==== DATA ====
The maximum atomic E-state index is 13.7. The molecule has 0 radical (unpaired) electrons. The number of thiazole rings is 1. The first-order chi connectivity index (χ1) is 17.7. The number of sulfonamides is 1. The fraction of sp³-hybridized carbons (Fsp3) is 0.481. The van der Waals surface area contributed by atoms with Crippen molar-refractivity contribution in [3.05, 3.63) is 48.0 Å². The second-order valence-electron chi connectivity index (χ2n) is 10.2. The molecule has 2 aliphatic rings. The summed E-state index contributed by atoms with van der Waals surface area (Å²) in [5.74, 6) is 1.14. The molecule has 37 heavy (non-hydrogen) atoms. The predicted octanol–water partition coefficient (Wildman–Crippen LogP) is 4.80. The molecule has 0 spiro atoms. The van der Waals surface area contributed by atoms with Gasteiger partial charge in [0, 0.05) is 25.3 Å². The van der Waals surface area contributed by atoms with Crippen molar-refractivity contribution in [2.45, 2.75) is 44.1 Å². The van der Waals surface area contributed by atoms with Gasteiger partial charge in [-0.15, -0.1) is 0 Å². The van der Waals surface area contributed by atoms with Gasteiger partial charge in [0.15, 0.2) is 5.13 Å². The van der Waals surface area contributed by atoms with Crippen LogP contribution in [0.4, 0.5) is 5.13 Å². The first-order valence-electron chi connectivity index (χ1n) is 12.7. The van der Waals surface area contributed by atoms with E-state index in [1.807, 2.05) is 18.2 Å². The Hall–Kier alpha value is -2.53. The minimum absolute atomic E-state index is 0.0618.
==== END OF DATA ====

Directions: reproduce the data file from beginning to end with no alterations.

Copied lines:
The maximum atomic E-state index is 13.7. The molecule has 0 radical (unpaired) electrons. The number of thiazole rings is 1. The first-order chi connectivity index (χ1) is 17.7. The number of sulfonamides is 1. The fraction of sp³-hybridized carbons (Fsp3) is 0.481. The van der Waals surface area contributed by atoms with Crippen molar-refractivity contribution in [3.05, 3.63) is 48.0 Å². The second-order valence-electron chi connectivity index (χ2n) is 10.2. The molecule has 2 aliphatic rings. The summed E-state index contributed by atoms with van der Waals surface area (Å²) in [5.74, 6) is 1.14. The molecule has 37 heavy (non-hydrogen) atoms. The predicted octanol–water partition coefficient (Wildman–Crippen LogP) is 4.80. The molecule has 0 spiro atoms. The van der Waals surface area contributed by atoms with Gasteiger partial charge in [0, 0.05) is 25.3 Å². The van der Waals surface area contributed by atoms with Crippen molar-refractivity contribution in [2.45, 2.75) is 44.1 Å². The van der Waals surface area contributed by atoms with Gasteiger partial charge in [-0.15, -0.1) is 0 Å². The van der Waals surface area contributed by atoms with Gasteiger partial charge in [0.15, 0.2) is 5.13 Å². The van der Waals surface area contributed by atoms with Crippen LogP contribution in [0.4, 0.5) is 5.13 Å². The first-order valence-electron chi connectivity index (χ1n) is 12.7. The van der Waals surface area contributed by atoms with E-state index in [1.807, 2.05) is 18.2 Å². The Hall–Kier alpha value is -2.53. The minimum absolute atomic E-state index is 0.0618.